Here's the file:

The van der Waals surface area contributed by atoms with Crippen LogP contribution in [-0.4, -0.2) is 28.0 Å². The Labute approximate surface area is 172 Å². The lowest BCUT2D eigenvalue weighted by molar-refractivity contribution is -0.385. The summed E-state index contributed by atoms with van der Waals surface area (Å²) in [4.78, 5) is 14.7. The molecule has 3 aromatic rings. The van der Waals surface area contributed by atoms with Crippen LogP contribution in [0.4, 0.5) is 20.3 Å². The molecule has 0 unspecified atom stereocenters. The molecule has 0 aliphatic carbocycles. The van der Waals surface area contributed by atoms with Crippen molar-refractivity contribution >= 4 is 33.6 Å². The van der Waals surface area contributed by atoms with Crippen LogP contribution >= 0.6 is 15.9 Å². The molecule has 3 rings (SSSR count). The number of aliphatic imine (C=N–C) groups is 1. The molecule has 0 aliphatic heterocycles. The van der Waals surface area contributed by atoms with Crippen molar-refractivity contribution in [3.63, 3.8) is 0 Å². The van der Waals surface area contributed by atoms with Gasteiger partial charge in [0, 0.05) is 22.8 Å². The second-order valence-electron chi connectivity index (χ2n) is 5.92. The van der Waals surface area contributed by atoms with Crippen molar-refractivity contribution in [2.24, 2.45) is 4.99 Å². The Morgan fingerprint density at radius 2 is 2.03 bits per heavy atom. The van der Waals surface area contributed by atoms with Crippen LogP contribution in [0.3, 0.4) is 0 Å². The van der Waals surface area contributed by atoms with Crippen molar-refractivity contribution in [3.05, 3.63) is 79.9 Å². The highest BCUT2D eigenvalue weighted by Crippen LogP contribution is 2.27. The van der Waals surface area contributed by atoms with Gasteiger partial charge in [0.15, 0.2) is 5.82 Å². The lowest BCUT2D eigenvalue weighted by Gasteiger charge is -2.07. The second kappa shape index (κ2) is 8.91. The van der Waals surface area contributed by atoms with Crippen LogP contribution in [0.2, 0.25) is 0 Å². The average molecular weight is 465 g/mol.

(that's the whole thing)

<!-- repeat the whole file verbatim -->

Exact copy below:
The van der Waals surface area contributed by atoms with Crippen LogP contribution in [-0.4, -0.2) is 28.0 Å². The Labute approximate surface area is 172 Å². The lowest BCUT2D eigenvalue weighted by molar-refractivity contribution is -0.385. The summed E-state index contributed by atoms with van der Waals surface area (Å²) in [4.78, 5) is 14.7. The molecule has 3 aromatic rings. The van der Waals surface area contributed by atoms with Crippen LogP contribution in [0.4, 0.5) is 20.3 Å². The molecule has 0 unspecified atom stereocenters. The molecule has 0 aliphatic carbocycles. The van der Waals surface area contributed by atoms with Crippen molar-refractivity contribution >= 4 is 33.6 Å². The van der Waals surface area contributed by atoms with Crippen LogP contribution >= 0.6 is 15.9 Å². The molecule has 3 rings (SSSR count). The number of aliphatic imine (C=N–C) groups is 1. The molecule has 0 aliphatic heterocycles. The van der Waals surface area contributed by atoms with Crippen molar-refractivity contribution in [3.63, 3.8) is 0 Å². The van der Waals surface area contributed by atoms with Gasteiger partial charge in [0, 0.05) is 22.8 Å². The second-order valence-electron chi connectivity index (χ2n) is 5.92. The van der Waals surface area contributed by atoms with Crippen molar-refractivity contribution in [2.24, 2.45) is 4.99 Å². The Morgan fingerprint density at radius 2 is 2.03 bits per heavy atom. The van der Waals surface area contributed by atoms with Crippen LogP contribution in [0.3, 0.4) is 0 Å². The van der Waals surface area contributed by atoms with Crippen molar-refractivity contribution in [3.05, 3.63) is 79.9 Å². The highest BCUT2D eigenvalue weighted by Crippen LogP contribution is 2.27. The van der Waals surface area contributed by atoms with Gasteiger partial charge in [0.15, 0.2) is 5.82 Å². The lowest BCUT2D eigenvalue weighted by Gasteiger charge is -2.07. The second kappa shape index (κ2) is 8.91. The van der Waals surface area contributed by atoms with Crippen LogP contribution in [0.2, 0.25) is 0 Å². The average molecular weight is 465 g/mol.